Carlton Reid 29.10.17
The new Santander Cycles public hire bike, unveiled in London this morning, is a big improvement on previous models. It is quicker, slicker and features 24-inch wheels instead of the existing 26-inch wheels – this improves the bike’s acceleration from a standing start. The bike is assembled in Stratford-upon-Avon by Pashley. The bike’s aluminium frames are shipped in from Asia, and some are given a polyester coating and top lacquer in the Pashley paint-shop.
BikeBiz was given an exclusive first look – and first ride – on the “Prospect” bicycle. Audio of this ride, and a Pashley factory tour with general manager Steven Bell can be heard on the Spokesmen podcast, published today.
Pashley is patenting the bike’s headstock (existing “Boris bikes” suffer from wobbly front-ends because of problems with the current headstock).
The new lighting system is better positioned, brighter and more effective, says Ashley.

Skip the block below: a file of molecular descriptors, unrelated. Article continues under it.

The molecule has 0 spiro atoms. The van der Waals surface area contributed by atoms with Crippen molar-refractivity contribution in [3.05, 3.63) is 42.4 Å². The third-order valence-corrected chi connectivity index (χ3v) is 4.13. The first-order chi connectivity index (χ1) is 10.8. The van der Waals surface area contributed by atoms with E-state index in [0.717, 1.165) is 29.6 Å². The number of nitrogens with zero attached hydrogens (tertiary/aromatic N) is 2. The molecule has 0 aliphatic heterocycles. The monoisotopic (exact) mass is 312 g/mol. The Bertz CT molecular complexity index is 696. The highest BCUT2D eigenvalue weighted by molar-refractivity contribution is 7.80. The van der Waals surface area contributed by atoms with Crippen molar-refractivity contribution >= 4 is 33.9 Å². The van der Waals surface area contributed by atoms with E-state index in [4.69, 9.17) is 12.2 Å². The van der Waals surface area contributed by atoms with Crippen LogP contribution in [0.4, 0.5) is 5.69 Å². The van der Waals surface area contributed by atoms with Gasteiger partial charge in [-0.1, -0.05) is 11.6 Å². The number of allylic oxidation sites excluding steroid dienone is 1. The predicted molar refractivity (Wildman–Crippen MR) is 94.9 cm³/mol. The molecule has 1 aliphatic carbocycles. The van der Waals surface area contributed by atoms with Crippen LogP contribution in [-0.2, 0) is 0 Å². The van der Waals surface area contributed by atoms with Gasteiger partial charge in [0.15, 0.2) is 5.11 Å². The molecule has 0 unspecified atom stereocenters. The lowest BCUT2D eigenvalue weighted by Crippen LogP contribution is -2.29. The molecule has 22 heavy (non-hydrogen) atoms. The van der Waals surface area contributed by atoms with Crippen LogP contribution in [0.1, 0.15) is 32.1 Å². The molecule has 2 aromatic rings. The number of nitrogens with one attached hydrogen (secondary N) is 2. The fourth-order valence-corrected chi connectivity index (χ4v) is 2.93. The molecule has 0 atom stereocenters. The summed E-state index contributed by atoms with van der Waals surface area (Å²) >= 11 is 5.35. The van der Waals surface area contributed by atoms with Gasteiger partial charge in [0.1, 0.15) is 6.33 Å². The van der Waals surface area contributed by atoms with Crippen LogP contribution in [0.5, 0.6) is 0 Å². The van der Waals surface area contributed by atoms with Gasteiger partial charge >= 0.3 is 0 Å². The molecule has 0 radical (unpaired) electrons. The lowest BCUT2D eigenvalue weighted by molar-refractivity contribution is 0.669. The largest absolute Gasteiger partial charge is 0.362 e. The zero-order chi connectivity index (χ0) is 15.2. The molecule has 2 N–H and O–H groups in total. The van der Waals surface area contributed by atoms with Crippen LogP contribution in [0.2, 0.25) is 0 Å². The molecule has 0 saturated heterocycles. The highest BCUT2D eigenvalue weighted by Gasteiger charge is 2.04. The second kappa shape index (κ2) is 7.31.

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The new design provides increased comfort and safety for smaller riders, with a lower bottom bracket and frame step-through height
The new mudguards have lower ‘tails’ and more of the rear wheel is covered, providing better protection for the rider in the wet. The wheels are shod with new-style lower-profile tyres with an Aramid belt and a 4mm internal puncture protection layer.
The new bike has a signature new “sound” because of the new wheels and the slimmer tyres. Saddle adjustment is now much simpler with a new one-handed seat clamp.
Pashley was founded in 1926 by William ‘Rath’ Pashley. The company’s factory is in Stratford-upon-Avon, Warwickshire, Shakespeare’s birthplace. The firm employs 53 people. While the new frame is currentnly shipped in from Asia, Bell said Pashley will be evaluating whether the alloy frame can be made in the UK at point point in the future. Pashley currently hand-builds a large range of cycles, including traditional bicycles and tricycles for the consumer market as well as workbikes.
The firm makes 10,000 bikes a year. Its welders are capable of fabricating aluminium frames, but the firm would have to invest in T46 frame welding facilities, a rareity in the UK.